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Illumina Buys Epicentre Biotechnologies, Launches MiSeq Platform

By Edward Winnick

This article has been updated from a previous version to include addition details from the company's presentation at the JP Morgan Healthcare Conference.

SAN FRANCISCO (GenomeWeb News) - Illumina on Tuesday announced several initiatives in conjunction with its presentation at the JP Morgan Healthcare Conference held here.

Among those initiatives was the acquisition of privately held Epicentre Biotechnologies, a provider of nucleic acid sample preparation reagents and enzymes used in sequencing and microarray applications; the launch of its new low-cost sequencing platform, called MiSeq; updates on its other sequencing platforms and whole human genome sequencing services; and a planned launch of a new service in the spring.

The firm acquired Epicentre for an undisclosed sum. It said that a key component of the acquisition is Epicentre's Nextera technology for next-generation sequencing library preparation.

"As next-generation sequencing continues to improve in throughput and cost, there's a critical need for sample prep to evolve as well, to lower costs, handle higher sample volumes and reduce both hands-on and overall processing time," Jay Flatley, President and CEO of Illumina, said in a statement. The Nextera technology "provides a step-change improvement in library prep that will translate into greater ease of use, lower costs, and faster turnaround times for sequencing applications," he said.

According to the firm, researchers can use Nextera to prepare sequencing libraries from genomic DNA in less than 15 minutes. By comparison, standard methods for library construction can require several hours of hands-on time.

Illumina added that the Nextera technology requires 10 to 100 times less starting DNA than other methods, which makes it particularly useful for applications with limited starting material, such as tumor biopsies, degraded DNA, or purified RNA.

Flatley said that Illumina expects all of the Madison, Wis.-based firm's employees to remain in their current location, and that Epicentre's development team will continue to create new applications and products.

But the Epicentre buy was only one of the focal points of Flatley's talk. He also noted the firm's Tuesday launch of the MiSeq system, an instrument with a list price of under $125,000 that runs Illumina's existing TruSeq sequencing-by-synthesis chemistry. The platform provides Illumina with a low-end entry in sequencing that it previously lacked.

The company plans to start shipping MiSeq to customers in the third quarter, with full shipments in the fourth quarter, Flatley said at the conference. The system can complete a workflow in a day. MiSeq will perform both single and paired-end sequencing with read lengths of up to 2 x 150 base pairs, which might increase over time. (For more on MiSeq, see GenomeWeb Daily News sister publication In Sequence.)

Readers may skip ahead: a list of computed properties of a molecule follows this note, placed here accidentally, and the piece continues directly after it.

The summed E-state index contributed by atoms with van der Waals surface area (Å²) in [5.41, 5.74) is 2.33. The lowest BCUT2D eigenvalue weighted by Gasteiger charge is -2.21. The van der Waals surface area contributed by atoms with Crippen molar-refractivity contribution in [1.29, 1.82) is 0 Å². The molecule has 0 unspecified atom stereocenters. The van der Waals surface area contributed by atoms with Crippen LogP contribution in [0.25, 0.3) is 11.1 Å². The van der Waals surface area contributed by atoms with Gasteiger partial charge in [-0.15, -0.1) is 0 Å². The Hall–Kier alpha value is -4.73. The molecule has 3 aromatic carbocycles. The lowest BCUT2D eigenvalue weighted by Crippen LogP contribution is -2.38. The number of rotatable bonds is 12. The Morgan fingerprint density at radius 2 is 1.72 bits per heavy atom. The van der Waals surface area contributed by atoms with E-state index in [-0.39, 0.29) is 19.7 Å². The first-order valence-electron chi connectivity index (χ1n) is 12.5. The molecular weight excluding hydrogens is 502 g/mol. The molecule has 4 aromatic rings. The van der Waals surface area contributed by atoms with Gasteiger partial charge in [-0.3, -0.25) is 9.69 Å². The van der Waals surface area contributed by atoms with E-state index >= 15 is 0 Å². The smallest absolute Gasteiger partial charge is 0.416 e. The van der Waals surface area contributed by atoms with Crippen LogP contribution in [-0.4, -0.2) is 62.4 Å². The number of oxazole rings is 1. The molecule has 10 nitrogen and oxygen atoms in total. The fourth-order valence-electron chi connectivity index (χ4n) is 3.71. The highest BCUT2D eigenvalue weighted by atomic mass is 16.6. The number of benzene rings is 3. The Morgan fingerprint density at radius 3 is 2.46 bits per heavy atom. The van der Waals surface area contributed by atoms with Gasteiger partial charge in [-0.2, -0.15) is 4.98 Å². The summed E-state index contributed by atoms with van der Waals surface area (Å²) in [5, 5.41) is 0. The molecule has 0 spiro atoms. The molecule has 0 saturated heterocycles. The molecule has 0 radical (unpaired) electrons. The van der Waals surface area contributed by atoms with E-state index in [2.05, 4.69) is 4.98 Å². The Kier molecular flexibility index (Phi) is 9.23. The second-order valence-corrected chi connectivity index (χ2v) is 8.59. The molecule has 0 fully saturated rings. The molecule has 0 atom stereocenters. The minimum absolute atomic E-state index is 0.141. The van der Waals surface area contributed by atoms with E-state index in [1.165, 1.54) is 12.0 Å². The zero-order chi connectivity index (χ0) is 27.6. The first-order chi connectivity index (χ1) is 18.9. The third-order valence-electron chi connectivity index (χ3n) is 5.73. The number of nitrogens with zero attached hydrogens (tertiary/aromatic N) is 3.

In addition to the new platform, Flatley said the firm plans to introduce upgrades for both its HiSeq 2000 and HiSeq 1000 platforms in the spring. The HiSeq 2000 will be upgraded to 600 Gb, while the 1000 platform will be upgraded to 300 Gb. In addition, the reagent cost will drop to around $5,000 per genome, while providing what Flatley said is "the most accurate next-generation sequencing" on the market.

Services and Diagnostics

Beyond sequencing, Flatley provided an update on Illumina's diagnostics and services efforts.

He said Illumina has conducted sequencing projects for diagnostics on ovarian and gastric cancers. These efforts have turned up 40 mutations, half of which are novel, for the ovarian cancer study, while the gastric cancer study identified 30 mutations.

Flatley cautioned, though, that "it will be the end of the year before we know what we have."

The firm also launched a whole human genome sequencing service last year. Flatley said Tuesday that the firm currently has a 1,000-genomes backlog for that service. He also said that the firm recently inked a sequencing project with an unidentified pharmaceutical firm comprising several hundred genomes.

Another service in the works and planned for a spring launch is a rare cell capture service that would be performed upfront of sequencing. Flatley provided few details but said that the service is currently being beta tested by four sites. One potential application of the service could be fetal diagnostics, he said.

However, Flatley said that the technology would not be launched as a product yet. He said the firm needs to better understand the technology and customers' needs before deciding whether to develop a product that would go through the regulatory process.